In an exclusive interview with Performance Marketing World, Mendelsohn discusses the evolving ecosystem of digital advertising and says “the entire industry is facing really big shifts around privacy and the way businesses are able to target and reach customers. This has been driven by regulation and changes in business environments - such as Apple - but also because of people’s desires for privacy as well.”
Her comments point to the impending changes that will come with Apple’s rollout of iOS 14.5 - a software update that will require all apps in the App Store to show a prompt for users to opt-in to tracking.
An article on Facebook’s Business Help Centre reads: “Businesses that advertise mobile apps, as well as those that optimise, target and report on web conversion events from any of our business tools will be affected.
“Apple's policy will prohibit certain data collection and sharing unless people opt-in to tracking on iOS 14 devices via the prompt. As more people opt-out of tracking on iOS 14 devices, ads personalisation and performance reporting will be limited for both app and web conversion events.”
Facebook’s Founder & CEO, Mark Zuckerberg, has been very vocal about this issue. At the beginning of the year, during the opening remarks of the company’s fourth quarter earnings call he said: “Apple may say they’re doing this to help people but the moves clearly track their competitor interests. We and others are going to be up against this for the foreseeable future.”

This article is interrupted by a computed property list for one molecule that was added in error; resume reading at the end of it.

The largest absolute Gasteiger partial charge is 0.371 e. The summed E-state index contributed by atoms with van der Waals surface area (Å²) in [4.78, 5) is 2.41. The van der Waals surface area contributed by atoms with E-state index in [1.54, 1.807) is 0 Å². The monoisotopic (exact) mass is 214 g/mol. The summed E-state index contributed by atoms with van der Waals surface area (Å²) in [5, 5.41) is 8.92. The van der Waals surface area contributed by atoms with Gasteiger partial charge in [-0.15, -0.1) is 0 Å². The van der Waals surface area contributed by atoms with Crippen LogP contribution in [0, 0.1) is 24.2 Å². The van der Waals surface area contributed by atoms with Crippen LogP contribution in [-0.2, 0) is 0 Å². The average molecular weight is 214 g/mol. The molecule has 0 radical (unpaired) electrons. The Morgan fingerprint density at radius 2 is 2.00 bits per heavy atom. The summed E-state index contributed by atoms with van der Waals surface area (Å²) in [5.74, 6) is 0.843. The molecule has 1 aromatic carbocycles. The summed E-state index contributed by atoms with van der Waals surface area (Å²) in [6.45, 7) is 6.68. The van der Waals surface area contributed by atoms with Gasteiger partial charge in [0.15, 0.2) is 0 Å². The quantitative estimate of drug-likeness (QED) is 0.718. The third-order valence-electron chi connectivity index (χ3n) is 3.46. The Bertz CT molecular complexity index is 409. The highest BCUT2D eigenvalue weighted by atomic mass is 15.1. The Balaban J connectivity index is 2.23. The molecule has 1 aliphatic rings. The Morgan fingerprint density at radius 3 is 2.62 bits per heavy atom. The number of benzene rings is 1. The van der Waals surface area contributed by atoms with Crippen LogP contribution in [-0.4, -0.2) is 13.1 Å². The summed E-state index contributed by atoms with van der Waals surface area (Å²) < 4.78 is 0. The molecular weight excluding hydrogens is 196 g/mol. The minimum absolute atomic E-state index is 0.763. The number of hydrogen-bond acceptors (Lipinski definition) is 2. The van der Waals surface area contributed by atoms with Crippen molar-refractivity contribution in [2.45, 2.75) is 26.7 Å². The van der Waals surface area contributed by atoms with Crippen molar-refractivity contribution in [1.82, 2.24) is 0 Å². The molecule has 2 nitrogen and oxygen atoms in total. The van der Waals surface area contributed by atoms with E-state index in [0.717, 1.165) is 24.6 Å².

Nevertheless, as Mendelsohn mentions, the shifts in privacy and targeting are also being driven by consumers’ desires. But, she explains that these desires stem from a lack of awareness around how digital marketing actually works. “This leads to confusion. This leads to people not feeling in control of their experience and somehow feeling that they are being taken advantage of.”
And so, she says: “The whole ecosystem, everybody that’s working in advertising, has really got an opportunity - and I’d almost go as far to say a responsibility - to actually educate people on how digital advertising works and why it’s valuable.”
Mendelsohn believes that personalised targeted ads should be regarded as valuable for all those involved, be it the consumer, the advertiser or the platform. When done right; consumers will be interested in the topical and relevant things presented to them while businesses will be getting in front of new, hard-to-reach customers that want to buy from them. But teaching the masses the value of good digital advertising isn’t enough.
Because, according to Mendelsohn, “we have also seen over time that people’s expectations around privacy have changed. And so that’s why I think marketers need to embrace new technology, but also use less data, in order to achieve what I would call the ‘you get me’ feeling, which both people and businesses value.”
That "you get me" feeling is something Mark Lollback, the former CEO of GroupM in Australia & New Zealand, also advocates, whilst also warning against the opposite.